Domino effect

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Domino effect is an American idiom which has its roots in the Cold War. An idiom is a word, group of words or phrase that has a figurative meaning that is not easily deduced from its literal meaning. We will examine the meaning of the term domino effect, where it came from and some examples of its use in sentences.

Domino effect describes a situation in which one event triggers another similar event and then another, until there is a cascade of events that occur, all because of the first, precipitating event. The image is that of a line of dominos lined up, standing on end. Knocking over the first domino causes it to knock over the second domino, and so on. The term domino effect stems from a political idea formed by an American journalist named Joseph Alsop which he called the falling domino theory. This idea states that once Communism is allowed to take over a country, other small countries around it are more likely to become Communist. Eisenhower, president at the time that Alsop was writing his political column, was asked about America’s policy in Indochina, and he cited the falling domino principle. Before long, reporters referred to this idea as the domino effect. Today, the idiom domino effect is used to describe any situation in which one small trigger may start a larger cascade of events, not just a political situation.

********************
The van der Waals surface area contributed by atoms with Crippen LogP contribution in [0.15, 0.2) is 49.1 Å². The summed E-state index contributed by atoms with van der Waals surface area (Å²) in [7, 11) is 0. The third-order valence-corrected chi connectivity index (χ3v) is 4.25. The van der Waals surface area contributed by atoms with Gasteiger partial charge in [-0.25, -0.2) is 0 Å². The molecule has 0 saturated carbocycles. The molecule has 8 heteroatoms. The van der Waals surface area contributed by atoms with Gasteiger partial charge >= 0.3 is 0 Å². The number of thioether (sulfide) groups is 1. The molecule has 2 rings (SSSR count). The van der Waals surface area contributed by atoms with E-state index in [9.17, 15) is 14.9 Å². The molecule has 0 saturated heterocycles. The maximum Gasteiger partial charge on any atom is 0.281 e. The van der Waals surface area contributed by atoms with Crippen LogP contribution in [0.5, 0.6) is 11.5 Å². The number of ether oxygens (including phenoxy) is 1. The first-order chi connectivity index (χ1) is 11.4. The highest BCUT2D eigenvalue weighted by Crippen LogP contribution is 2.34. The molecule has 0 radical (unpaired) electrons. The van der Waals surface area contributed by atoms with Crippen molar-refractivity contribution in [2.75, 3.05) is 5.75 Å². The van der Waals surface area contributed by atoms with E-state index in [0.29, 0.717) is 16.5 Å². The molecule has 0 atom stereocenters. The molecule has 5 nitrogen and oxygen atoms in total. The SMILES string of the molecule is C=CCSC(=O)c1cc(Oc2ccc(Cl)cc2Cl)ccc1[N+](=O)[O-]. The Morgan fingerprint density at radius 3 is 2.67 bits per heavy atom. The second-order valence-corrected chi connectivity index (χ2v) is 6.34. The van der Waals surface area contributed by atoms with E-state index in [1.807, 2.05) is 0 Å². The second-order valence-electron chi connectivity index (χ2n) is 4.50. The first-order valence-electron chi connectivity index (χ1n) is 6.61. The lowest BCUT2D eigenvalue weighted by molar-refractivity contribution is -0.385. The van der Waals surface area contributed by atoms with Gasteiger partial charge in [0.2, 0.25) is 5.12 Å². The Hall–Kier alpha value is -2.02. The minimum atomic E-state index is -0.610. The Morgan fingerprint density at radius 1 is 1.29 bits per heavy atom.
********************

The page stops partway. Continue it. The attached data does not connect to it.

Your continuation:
The logic doesn’t quite add up, but there would be a massive domino effect around the soccer world should he actually go. (Sports Illustrated)

Taipei must guard against a possible “domino effect” on the diplomatic front as China steps up its suppression of Taiwan internationally, analysts said on Tuesday. (The China Post)

“One of the issues I have is the domino effect that this can create in our neighborhood, which is highly residential,” said Don Couture, Janet’s husband. (The News & Observer)

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